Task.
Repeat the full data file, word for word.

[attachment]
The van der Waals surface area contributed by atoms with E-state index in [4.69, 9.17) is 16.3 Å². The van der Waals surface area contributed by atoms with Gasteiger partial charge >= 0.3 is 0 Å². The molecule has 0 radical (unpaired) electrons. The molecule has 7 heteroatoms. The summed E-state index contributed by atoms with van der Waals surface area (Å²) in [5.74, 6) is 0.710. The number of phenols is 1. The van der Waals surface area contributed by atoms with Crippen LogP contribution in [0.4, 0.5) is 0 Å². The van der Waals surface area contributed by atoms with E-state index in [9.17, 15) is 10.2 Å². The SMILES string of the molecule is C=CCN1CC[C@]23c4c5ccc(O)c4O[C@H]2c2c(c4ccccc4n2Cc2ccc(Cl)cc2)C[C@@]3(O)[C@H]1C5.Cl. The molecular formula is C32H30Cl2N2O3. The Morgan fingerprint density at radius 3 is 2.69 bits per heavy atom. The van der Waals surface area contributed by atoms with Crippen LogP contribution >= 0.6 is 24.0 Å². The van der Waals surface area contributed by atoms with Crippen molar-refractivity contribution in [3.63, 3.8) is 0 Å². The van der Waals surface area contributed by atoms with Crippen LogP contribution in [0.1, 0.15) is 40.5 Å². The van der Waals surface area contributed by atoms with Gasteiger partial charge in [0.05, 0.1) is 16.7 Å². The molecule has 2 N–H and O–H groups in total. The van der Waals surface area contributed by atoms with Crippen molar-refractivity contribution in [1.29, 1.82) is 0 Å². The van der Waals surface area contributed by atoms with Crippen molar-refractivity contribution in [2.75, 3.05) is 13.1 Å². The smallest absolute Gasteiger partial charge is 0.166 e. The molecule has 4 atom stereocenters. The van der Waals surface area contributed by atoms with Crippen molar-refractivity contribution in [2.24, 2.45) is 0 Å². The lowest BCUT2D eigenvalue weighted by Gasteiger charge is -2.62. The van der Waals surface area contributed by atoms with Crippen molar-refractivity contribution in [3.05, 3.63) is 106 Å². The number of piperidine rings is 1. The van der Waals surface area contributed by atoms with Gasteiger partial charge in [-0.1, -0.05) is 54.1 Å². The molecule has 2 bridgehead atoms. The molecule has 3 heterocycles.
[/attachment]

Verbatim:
The van der Waals surface area contributed by atoms with E-state index in [4.69, 9.17) is 16.3 Å². The van der Waals surface area contributed by atoms with Gasteiger partial charge >= 0.3 is 0 Å². The molecule has 0 radical (unpaired) electrons. The molecule has 7 heteroatoms. The summed E-state index contributed by atoms with van der Waals surface area (Å²) in [5.74, 6) is 0.710. The number of phenols is 1. The van der Waals surface area contributed by atoms with Crippen LogP contribution in [0.4, 0.5) is 0 Å². The van der Waals surface area contributed by atoms with E-state index in [9.17, 15) is 10.2 Å². The SMILES string of the molecule is C=CCN1CC[C@]23c4c5ccc(O)c4O[C@H]2c2c(c4ccccc4n2Cc2ccc(Cl)cc2)C[C@@]3(O)[C@H]1C5.Cl. The molecular formula is C32H30Cl2N2O3. The Morgan fingerprint density at radius 3 is 2.69 bits per heavy atom. The van der Waals surface area contributed by atoms with Crippen LogP contribution >= 0.6 is 24.0 Å². The van der Waals surface area contributed by atoms with Crippen molar-refractivity contribution in [3.63, 3.8) is 0 Å². The van der Waals surface area contributed by atoms with Crippen LogP contribution in [0.1, 0.15) is 40.5 Å². The van der Waals surface area contributed by atoms with Gasteiger partial charge in [0.05, 0.1) is 16.7 Å². The molecule has 2 N–H and O–H groups in total. The van der Waals surface area contributed by atoms with Crippen molar-refractivity contribution in [1.29, 1.82) is 0 Å². The van der Waals surface area contributed by atoms with Crippen molar-refractivity contribution in [2.75, 3.05) is 13.1 Å². The smallest absolute Gasteiger partial charge is 0.166 e. The molecule has 4 atom stereocenters. The van der Waals surface area contributed by atoms with Crippen molar-refractivity contribution in [2.24, 2.45) is 0 Å². The lowest BCUT2D eigenvalue weighted by Gasteiger charge is -2.62. The van der Waals surface area contributed by atoms with Crippen molar-refractivity contribution in [3.05, 3.63) is 106 Å². The number of piperidine rings is 1. The van der Waals surface area contributed by atoms with Gasteiger partial charge in [-0.1, -0.05) is 54.1 Å². The molecule has 2 bridgehead atoms. The molecule has 3 heterocycles.